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Curtiss-Wedge, F.; Jones, Geo. O. (ed.) / History of Dunn County, Wisconsin

Chapter XVIII: City churches and parishes,   pp. 146-163

Page 148

more in accordance with those of the Baptist denomination, in which the people
declined to follow him, he remained here less than a year. His attitude greatly
distressed and humiliated Mr. Sherwin because he had recommended him. In
1865 the church was admitted to the St. Croix Valley Association of Presbyterian
and Congregational Churches, and was represented at the National Council of
Congregational Churches at Boston by the Rev. George Spaulding of Hammond,
Wis. After the departure of 'Mr. Imes the people were able to hold services only
on occasions when it was possible to have with them either the Rev. George Spauld-
ingor the Rev. A. Kidder of Eau Claire, Wis., until in the spring of 1868 they per-
suaded the Rev. Mr. Sherwin to leave his church at West Salem, Wis., and take
charge of the Work in Menomonie. At some time in the two-year period that
elapsed between the departure of Mr. Imes and the acceptance of the pastorate
bv Mr. Sherwin a church edifice was erected, the people of the village in general
helping in the work. It was supposed by many to be a union church, but when
it was dedicated in the spring of 1867 it was called the M. E. Church. The Rev.
Mr. Sherwin, however, held Congregational services in it every Sunday for some
time, alternating wi:h the Methodist pastor until the Methodists decided to
occupy the pulpit exclusively. This put the Congregationalists to the necessity
of seeking a new place-of worship, which they found in an old carpenter shop that
was also being used for school purposes (the old schoolhouse having been burned)
and which was in a very dilapidated condition; but they continued to hold services
there until the cold weather drove them to the warmer quarters of the Menomonie
House hall, at that time the only hall in the village. With the lapse of years there
had been a considerable growth in the membership, and in June, 1869, the society
was reorganized and several amendments made to the original constitution. In
July of the same year it was decided to erect a house of worship on the lots now
occupied by the H. E. Knapp residence, which were donated by Knapp, Stout &
Co. The building was commenced immediately but was not completed until the
fall of 1870. For nearly ten years the people had been struggling with difficulties,
having to hold services in almost any kind of sanctuary, sometimes at the home
of a member, and for a part of the time having had no pastor; the completion of
their first church edifice, therefore, was an event that was hailed with great joy.
Ill health forced the Rev. Mr. Sherwin to leave the pastorate after eight years of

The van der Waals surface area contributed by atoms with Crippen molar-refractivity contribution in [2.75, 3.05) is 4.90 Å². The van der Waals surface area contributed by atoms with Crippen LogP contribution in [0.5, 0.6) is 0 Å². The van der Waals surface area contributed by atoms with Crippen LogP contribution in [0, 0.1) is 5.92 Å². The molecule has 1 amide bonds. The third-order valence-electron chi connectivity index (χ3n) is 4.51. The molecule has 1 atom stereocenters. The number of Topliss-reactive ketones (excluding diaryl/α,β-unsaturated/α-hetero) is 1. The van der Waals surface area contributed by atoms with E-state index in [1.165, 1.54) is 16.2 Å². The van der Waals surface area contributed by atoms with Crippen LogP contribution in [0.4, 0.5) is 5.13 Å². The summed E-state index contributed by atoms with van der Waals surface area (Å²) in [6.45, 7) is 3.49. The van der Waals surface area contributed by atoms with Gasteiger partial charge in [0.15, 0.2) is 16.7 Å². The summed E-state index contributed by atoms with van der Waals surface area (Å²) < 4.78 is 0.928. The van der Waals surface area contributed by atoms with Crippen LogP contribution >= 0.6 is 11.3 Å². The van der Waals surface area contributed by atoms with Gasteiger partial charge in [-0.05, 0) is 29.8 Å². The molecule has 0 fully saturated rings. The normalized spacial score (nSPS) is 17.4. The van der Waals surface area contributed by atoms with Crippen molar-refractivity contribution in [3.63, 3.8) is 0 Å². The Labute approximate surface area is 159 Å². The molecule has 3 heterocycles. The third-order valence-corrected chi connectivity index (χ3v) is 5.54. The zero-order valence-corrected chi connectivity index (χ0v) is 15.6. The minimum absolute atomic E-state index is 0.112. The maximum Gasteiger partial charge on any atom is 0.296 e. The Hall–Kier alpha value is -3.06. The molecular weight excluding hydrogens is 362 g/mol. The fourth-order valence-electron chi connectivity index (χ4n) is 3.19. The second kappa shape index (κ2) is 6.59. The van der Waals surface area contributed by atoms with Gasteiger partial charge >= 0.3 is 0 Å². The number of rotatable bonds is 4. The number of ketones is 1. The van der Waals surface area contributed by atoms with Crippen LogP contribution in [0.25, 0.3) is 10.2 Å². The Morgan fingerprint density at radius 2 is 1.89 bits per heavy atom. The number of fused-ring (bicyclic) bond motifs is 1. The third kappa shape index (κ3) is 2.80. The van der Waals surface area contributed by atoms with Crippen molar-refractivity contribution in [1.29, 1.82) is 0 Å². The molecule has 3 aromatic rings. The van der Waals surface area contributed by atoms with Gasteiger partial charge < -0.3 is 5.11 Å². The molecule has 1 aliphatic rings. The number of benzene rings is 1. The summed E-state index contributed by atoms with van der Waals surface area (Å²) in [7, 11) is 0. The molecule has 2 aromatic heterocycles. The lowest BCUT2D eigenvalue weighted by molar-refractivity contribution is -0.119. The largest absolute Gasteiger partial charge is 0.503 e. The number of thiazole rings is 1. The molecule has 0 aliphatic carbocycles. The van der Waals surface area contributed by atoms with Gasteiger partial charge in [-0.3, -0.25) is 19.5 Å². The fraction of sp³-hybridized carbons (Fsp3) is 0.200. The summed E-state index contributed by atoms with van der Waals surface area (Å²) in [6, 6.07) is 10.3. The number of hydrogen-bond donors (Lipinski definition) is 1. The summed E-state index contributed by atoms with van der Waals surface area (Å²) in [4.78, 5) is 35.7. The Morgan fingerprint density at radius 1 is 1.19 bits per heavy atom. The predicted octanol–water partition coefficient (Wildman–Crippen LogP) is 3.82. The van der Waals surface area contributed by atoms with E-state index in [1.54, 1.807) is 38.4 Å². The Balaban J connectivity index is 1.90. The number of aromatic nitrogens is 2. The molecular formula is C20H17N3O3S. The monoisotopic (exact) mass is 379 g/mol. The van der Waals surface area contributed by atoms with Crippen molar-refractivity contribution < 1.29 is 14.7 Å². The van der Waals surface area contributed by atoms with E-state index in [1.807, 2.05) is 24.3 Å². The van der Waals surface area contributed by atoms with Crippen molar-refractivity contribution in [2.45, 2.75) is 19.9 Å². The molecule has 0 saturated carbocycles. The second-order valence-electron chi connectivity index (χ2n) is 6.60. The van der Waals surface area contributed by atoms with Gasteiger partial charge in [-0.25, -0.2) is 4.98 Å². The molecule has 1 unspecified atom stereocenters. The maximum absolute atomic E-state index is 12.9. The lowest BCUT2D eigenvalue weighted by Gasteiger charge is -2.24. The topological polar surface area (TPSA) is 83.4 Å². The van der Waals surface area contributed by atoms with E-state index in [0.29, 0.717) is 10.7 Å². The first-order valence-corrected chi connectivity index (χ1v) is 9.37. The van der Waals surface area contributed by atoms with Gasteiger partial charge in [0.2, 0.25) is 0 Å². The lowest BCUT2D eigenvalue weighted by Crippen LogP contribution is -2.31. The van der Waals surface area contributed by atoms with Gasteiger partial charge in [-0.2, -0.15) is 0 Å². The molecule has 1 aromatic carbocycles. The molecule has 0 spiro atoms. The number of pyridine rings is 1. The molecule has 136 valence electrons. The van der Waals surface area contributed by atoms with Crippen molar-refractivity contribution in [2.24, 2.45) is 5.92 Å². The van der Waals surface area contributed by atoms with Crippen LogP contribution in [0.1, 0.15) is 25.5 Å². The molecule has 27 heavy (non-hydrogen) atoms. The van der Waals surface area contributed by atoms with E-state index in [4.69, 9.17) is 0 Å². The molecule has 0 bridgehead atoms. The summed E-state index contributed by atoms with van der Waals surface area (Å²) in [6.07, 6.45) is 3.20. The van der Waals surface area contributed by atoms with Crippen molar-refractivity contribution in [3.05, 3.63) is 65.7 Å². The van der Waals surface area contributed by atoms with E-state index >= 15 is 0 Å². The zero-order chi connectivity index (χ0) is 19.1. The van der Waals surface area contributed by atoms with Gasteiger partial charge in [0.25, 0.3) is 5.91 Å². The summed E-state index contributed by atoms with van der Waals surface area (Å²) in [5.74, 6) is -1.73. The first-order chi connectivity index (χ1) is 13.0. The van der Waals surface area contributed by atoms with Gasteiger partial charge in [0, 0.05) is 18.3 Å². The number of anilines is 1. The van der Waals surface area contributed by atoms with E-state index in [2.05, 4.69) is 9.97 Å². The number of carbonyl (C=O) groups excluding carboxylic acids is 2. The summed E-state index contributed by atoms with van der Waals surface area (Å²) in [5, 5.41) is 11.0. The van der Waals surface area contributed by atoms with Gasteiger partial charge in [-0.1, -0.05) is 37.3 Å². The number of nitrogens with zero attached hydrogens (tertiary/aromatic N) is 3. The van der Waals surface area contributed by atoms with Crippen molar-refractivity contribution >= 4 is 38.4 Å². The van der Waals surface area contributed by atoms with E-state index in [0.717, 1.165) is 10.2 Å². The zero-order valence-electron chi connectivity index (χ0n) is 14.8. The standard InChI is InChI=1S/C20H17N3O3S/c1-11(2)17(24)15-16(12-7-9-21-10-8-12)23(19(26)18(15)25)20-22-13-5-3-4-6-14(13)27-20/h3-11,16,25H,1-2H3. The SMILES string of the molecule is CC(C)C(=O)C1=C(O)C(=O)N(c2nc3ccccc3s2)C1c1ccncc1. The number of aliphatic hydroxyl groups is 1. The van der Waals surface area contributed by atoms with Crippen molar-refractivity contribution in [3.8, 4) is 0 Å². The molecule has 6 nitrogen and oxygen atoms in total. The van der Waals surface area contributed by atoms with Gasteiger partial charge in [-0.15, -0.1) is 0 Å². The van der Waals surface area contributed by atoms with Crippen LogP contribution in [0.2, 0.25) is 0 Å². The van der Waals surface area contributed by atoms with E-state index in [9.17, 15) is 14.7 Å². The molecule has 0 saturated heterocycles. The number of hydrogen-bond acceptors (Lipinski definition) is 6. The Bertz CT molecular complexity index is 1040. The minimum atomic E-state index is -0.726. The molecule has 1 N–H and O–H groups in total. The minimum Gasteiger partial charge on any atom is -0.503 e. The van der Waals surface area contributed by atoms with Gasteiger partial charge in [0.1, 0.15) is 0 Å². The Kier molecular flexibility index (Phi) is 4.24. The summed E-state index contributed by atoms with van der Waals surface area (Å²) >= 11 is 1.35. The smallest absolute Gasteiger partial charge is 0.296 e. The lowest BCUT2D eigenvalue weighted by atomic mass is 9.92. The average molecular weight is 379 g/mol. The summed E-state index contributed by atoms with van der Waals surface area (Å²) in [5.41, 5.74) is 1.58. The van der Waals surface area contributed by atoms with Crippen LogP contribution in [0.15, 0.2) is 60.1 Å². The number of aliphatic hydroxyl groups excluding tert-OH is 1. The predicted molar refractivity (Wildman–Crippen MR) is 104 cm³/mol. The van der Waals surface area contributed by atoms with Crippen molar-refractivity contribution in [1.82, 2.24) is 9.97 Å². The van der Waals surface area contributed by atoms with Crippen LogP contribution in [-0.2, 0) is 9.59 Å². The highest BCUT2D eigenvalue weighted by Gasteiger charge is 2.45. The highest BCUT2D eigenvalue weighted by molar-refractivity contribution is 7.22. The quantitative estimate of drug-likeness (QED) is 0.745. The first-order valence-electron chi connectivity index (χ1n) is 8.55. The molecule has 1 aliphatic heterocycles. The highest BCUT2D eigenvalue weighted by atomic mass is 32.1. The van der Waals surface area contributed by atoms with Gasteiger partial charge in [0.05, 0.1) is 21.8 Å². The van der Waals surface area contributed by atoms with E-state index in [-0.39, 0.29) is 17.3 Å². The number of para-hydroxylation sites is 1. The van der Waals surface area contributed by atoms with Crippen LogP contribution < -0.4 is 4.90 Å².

faithful work, in which he had won the esteem of all who were associated with him,
and had increased the membership of the church by more than 100. On August
18, 1875, the work was taken up by his successor, the Rev. A. McMasters, during
whose pastorate, which lasted four years, new rules and regulations for the church
government were drafted and accepted. Mr. McMasters, who was a very able
minister, also advocated the removal of the church building to some place more
centrally located, but the people were not yet ready to take such a radical step.
He preached his farewell sermon on Aug. 9, 1879. Answering a call, the Rev.
Henr- Ketchum of Wolfboro, N. H., preached his first sermon on Aug. 16 as pas-
toral candidate, and by the unanimous vote of the congregation wqs elected pastor
for one year, to commence in September, 1879. Coming to his work in Menomo-
nie in the strength of vigorous youth and manhood, Mr. Ketchum inspired the
congregation with new life, which brooked no interference in its onward march
and recognized no limit to the measure of success the church might attain. He,
also, like Mr. McMasters, advocated the removal of the church building to a more
central location, and this time the suggestion met with approval and was acted
on. Four lots were secured where the church and parsonage are now located-
corner of Wilson Avenue and Fifth Street-and the building having been moved
in the fall of 1880, the first services at the new location were held on June 16 the
same year. The attendance was greatly increased on account of this central loca-
tion, and about two years later, on consideration that the church build an annex
to be used as a prayer room and study. and paint the building, Mr. Knapp built
and gave them a parsonage. The Rev. Mr. Ketchum not only increased the mem-
bership but seemed to bring the members of not only the church but of the allied
societies closer together. In 1887 he tendered his resignation, which, however,

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